On a missed opportunity of the early twentieth century (from pages 58–59):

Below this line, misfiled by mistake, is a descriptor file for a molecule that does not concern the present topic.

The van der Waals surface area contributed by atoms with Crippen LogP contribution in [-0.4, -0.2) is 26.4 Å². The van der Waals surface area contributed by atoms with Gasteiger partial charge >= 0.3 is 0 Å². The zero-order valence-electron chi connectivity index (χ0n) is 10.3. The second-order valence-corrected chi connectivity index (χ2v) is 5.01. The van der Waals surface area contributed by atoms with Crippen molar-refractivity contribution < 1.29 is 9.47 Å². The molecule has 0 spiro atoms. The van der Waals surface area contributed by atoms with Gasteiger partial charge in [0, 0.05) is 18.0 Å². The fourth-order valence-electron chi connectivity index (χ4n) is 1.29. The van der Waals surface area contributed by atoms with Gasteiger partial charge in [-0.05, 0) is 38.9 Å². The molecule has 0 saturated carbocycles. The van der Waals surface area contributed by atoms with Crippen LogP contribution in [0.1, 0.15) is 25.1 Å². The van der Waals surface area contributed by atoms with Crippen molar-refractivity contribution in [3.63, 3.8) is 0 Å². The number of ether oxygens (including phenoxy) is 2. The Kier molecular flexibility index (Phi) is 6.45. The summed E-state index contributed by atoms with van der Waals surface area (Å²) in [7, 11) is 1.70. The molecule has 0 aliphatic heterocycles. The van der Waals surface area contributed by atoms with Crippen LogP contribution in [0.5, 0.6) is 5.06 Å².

.... Without linking up as a critical mass across borders, civilizational virtuocrats could hardly overcome the forces stacked against them.  Rolling back atomism had to occur globally; that much they knew.  Yet talk of civilizational essences meant that political agency worldwide had no unit to which it could attach itself.  They implied that remaking the world as a whole would have to wait until the pathology of atomism had run its course.  The European critics idly hoped some good would come of the cultural crisis that steadily deepened in the 1920s and 1930s.  Outside Europe, their counterparts expected the West to collapse and thereby clear the way for the more genuine humanity preserved in China, India, the Islamic world, or Latin America.  The civilizations under threat would offer their essences for a resurrection of decency everywhere, including in the defunct core.  “Domestically,” change meant small-scale ventures in civil society.  Globally, it waited for the ethical truths latent in history to triumph over the folly of the moment....  Overall, such critics did not see how they might fight the culture war with atomists on the same scale as atomists were doing with them.  These thinkers and activists, and ultimately the declining social groups whose sentiments they voiced, would have had to see one another everywhere as allies.  Could the parsons and schoolmasters of Devon have imagined kindred spirits in the besieged gentry of Hunan, for example?  That would have meant projecting their grievances and hopes on to a common political project: the founding of a world civilization to carry forward the truths of the past....  Entertain for a moment a quite different unfolding of twentieth-century history.  Imagine that in the West of the 1930s, figures like Eliot and Ortega came to power, instead of Hitler, Stalin, and Roosevelt.  Or that leaders like Iqbāl and Tagore won the independence of an unpartitioned southern Asia in 1947, instead of the Muslim League and the Indian National Congress.  Or that traditionalists like Liang ejected the Guomindang in 1949, instead of the Chinese Communist Party.  With even a couple of such twists, the effects would have snowballed.  The integration of high-culture traditions worldwide would have quickened.  We might now be looking back on atomist dominance as the misguidedness of a mere half century, as we venture forth into a new world civilization.  Without the necessary focus and resolve, however, civilizational virtuocrats’ encounters with one another remained shallow, and the global fault lines blurred....

 

 

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